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Something is coming. I don’t know what. But we must be ready. Here’s the key question: Is America heading towards a terrible implosion or a great awakening?

In Uncategorized on June 20, 2015 at 6:33 pm

implosion-simulcastphotoUPDATED:(Washington, D.C.) — I feel a tremendous sense of urgency about this column.

The United States is hurtling towards severe trouble, and the events of the past few months — and what may be coming over the next few months — grieves me a great deal.

Something is coming. I don’t know what. But we all must be ready in every possible way.

Consider where we are in the summer of 2015:

  • Violence is exploding in our cities, schools and churches. The horrific mass murder inside the church in Charleston would be bad enough if it wasn’t just one of innumerable mass killings that have become epidemic in America.
  • Racism is tearing us apart, and it appears things are getting worse, not better.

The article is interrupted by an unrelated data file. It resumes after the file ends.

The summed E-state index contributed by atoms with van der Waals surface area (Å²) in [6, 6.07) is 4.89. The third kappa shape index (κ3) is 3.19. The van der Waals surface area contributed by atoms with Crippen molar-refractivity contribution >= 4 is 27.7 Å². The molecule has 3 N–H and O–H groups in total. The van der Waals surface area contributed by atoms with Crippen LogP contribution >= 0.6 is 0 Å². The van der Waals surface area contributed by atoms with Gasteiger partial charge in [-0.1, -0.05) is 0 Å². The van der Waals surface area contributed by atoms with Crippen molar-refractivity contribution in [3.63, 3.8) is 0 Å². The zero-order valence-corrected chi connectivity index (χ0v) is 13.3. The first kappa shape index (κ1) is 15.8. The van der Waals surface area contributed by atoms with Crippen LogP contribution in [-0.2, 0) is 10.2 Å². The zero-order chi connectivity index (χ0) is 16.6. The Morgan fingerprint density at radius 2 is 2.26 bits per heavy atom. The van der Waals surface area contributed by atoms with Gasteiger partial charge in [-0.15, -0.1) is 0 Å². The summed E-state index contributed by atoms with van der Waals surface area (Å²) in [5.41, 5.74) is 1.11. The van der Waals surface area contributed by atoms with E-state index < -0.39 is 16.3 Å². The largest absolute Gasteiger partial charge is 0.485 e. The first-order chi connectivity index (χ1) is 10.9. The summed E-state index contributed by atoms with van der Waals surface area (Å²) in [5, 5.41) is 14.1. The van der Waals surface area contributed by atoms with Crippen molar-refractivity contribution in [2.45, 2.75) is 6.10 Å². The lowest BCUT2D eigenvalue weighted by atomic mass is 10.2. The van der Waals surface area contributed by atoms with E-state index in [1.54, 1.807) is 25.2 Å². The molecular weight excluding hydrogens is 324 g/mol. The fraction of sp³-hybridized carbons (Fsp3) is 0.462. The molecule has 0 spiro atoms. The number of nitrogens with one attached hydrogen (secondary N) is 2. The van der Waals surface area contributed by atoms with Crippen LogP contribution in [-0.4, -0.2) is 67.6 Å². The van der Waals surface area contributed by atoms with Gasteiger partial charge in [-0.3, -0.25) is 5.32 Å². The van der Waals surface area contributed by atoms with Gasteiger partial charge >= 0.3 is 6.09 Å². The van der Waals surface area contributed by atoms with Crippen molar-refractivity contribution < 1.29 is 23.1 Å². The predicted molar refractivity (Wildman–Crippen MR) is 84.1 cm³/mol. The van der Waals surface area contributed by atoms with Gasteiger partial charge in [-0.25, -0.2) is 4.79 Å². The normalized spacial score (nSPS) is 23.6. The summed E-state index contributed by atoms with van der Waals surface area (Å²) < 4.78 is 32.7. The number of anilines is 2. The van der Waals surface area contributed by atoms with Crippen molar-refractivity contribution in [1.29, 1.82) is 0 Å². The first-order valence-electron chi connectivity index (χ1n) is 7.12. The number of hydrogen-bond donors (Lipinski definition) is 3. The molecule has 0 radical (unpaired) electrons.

• The Supreme Court is poised to rule any day now on the definition and future of marriage — and if the Court rules against Biblical marriage I believe this could cause the Lord’s hand to turn against our country in a severe and profound way according to the moral laws found in Romans chapter one.
  • Abortions are occurring at more than one million in year and have put America on the fast track to judgment. Since 1973, Americans have murdered 57 million children through abortions. The blood of 57 million babies is crying out for justice, and they will get it in God’s sovereign timing. Could that be soon?
  • If all this wasn’t bad enough, marriages and families are imploding all around us. Poverty is growing. Drug and alcohol use is epidemic. And that’s just here at home.
  • Abroad, Iran is closing in on The Bomb.